Foreign investors to increase stakes in Nairobi's real estate

PICTURE-PERFECT: New World Gardens estate off Nairobi-Namanga highway. Photo/JOSEPH JAMENYA
PICTURE-PERFECT: New World Gardens estate off Nairobi-Namanga highway. Photo/JOSEPH JAMENYA

Kenya will attract more foreign real estate investors seeking growth opportunities in the fast-growing African cities due to its investment hub status, realtor Knight Frank projects.

Knight Frank's Africa Hotspots bulletin states that these investors will increase their investments in Nairobi's real estate market up to 2019, mainly banking on the projected rise in population and high spending patterns by a rising middle class.

According to the bulletin, Africa's growth potential has led to a notable increase in activity involving foreign investors from the Middle East and Asia.

“We have seen rising interest in Africa from an increasingly diverse range of international investors, developers and occupiers in recent years. Meanwhile, an increasingly significant flow of capital has emerged from South Africa into other African markets,” Knight Frank's head of Africa, Peter Welborn said.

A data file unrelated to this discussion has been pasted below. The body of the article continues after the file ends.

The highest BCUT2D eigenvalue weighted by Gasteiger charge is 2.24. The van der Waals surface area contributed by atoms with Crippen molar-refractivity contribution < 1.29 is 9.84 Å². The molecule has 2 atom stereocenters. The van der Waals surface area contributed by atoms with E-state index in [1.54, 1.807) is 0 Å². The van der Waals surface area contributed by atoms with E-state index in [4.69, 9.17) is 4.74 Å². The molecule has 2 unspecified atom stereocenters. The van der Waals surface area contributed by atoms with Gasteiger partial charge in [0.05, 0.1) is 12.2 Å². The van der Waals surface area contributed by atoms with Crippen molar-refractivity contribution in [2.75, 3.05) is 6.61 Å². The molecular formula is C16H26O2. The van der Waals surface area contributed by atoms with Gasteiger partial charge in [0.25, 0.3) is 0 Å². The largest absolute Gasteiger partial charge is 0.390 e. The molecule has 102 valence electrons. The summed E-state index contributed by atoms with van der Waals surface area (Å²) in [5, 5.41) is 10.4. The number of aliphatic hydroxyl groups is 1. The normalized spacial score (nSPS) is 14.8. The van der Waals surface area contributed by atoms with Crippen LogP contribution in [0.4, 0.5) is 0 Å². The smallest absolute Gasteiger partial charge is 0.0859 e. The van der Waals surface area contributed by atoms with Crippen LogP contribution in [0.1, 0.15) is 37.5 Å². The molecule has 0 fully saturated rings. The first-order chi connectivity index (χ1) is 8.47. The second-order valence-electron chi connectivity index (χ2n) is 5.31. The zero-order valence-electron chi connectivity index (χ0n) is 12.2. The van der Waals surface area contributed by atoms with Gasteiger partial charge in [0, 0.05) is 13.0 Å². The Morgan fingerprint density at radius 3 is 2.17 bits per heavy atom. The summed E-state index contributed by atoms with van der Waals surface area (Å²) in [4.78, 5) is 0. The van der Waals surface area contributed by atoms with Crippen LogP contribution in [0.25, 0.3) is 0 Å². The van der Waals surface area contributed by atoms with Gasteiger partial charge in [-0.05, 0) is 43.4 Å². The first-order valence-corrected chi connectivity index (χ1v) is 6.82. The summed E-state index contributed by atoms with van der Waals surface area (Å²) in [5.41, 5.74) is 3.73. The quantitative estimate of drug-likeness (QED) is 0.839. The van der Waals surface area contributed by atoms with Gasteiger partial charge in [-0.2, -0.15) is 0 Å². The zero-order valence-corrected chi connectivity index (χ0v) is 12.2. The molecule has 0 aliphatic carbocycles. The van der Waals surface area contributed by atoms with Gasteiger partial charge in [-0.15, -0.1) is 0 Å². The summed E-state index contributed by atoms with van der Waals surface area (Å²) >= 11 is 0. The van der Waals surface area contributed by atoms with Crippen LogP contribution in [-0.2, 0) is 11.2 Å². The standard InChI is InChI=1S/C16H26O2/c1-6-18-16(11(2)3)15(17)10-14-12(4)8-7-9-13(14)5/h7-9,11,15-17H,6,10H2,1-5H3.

The bulletin states that foreign investors are also eyeing real estate investment opportunities in Nigeria, South Africa, Egypt, Algeria, Angola, Morocco, Sudan, Ethiopia and Libya.

“The growth of Africa’s cities and economies will do much to define the global social-economic landscape over the coming decades. These major long-term trends are driving the construction of high quality real estate across the continent,” the report states.

In Kenya for instance, recent forecast by the International Monetary Fund indicates the country's gross domestic product will jump from $62.7 billion in 2015 to $104 billion in 2019, placing it among the top 10 fastest growing African economies.

Further, United Nations projections show Nairobi's population will grow from 3.5 million in 2010 to about 6.1 million by 2025.

The population for the rest of Africa is expected to quadruple to over four billion by 2100 from an estimated one billion currently and the majority of the people will be living in cities.

According to the report, the rapid urbanisation is driving investments in shopping malls and modern offices in Africa's major cities.

“The most visible demonstration of this is the rise of the modern shopping centre concept in cities such as Nairobi, Lagos and Accra, but there are development opportunities in all property sectors,” the bulletin states.